What hope is there when one of the top business journalists gets the facts wrong? In his latest New Yorker piece, James Surowiecki makes the classic mistake:
Personal consumption hasn’t shrunk as a share of the economy: in 2010, it accounted for more than seventy per cent of G.D.P., close to where it’s been for the past decade
Let’s break down what’s wrong with this statement. First, the statistical category “personal consumption expenditures” actually includes all sorts of government and nonprofit spending, including almost $1 trillion in Medicare and Medicaid spending, spending by nonprofit private educational institutions, and spending by political parties. None of this money is under the control of ‘consumers’, so there’s no possibility of individuals making the decision to cut back.
The other word that Surowiecki doesn’t mention is imports. When American consumers boost their spending on items such as clothing and electronics, much of that goes to create jobs overseas, not here. It’s devilishly tough to get the exact connection between consumer spending and imports, because the government does not actually track where imports are going in the economy. But the net result is that ‘pocketbook spending’–the amount of money that households control–accounts for much less than 70 percent of economic activity.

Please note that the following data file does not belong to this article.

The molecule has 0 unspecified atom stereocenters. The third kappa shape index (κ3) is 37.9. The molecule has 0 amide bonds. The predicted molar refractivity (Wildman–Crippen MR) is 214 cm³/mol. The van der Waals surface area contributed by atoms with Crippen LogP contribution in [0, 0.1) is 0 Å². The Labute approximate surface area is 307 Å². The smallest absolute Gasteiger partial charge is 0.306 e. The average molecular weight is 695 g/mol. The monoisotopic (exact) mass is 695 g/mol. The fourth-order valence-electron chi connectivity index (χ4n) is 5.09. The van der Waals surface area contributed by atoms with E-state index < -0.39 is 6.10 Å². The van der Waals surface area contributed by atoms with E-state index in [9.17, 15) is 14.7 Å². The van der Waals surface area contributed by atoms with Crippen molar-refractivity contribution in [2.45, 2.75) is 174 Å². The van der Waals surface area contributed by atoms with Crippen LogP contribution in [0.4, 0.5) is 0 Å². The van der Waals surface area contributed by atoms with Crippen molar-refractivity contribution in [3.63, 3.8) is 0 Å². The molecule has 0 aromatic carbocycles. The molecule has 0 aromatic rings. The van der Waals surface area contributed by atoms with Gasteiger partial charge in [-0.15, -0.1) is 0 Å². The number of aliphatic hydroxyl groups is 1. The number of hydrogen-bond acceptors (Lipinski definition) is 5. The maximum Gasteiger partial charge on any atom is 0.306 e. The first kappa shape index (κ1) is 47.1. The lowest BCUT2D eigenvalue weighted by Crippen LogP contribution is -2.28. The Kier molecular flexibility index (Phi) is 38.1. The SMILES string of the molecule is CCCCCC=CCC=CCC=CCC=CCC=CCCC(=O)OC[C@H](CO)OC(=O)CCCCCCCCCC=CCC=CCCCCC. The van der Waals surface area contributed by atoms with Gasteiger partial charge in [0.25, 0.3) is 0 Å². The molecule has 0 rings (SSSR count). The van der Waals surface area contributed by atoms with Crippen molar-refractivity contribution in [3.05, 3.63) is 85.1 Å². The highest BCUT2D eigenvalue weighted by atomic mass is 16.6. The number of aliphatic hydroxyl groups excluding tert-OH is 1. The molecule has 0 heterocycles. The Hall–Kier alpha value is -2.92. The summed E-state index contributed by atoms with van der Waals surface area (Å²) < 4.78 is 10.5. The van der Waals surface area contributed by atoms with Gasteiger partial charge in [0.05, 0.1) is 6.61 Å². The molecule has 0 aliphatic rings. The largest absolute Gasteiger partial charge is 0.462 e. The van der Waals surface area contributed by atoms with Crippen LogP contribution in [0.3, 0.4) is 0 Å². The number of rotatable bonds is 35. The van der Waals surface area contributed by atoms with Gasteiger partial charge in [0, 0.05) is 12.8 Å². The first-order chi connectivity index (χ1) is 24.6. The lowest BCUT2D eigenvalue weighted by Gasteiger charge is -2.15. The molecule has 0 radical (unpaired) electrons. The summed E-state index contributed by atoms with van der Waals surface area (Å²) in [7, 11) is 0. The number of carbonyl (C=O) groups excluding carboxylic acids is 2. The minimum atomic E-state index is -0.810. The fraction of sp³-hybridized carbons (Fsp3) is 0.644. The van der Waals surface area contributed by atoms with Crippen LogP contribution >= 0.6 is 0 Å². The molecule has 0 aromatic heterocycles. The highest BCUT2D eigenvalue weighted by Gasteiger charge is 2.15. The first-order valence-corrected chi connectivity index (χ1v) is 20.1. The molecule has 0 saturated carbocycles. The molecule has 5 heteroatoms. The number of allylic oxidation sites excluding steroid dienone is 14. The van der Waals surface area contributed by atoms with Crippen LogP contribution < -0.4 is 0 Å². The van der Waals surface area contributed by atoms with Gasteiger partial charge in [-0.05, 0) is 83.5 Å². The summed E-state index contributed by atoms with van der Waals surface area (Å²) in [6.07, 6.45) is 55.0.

This is not just a semantic point. Every time somebody repeats “consumer spending is 70% of GDP’, it reinforces the false idea that U.S. growth is dependent on consumer spending returning. It’s not. I’m surprised that Surowiecki made this mistake, especially given the nature of his piece.
It’s time for me to put out a refresher policy brief from PPI on this.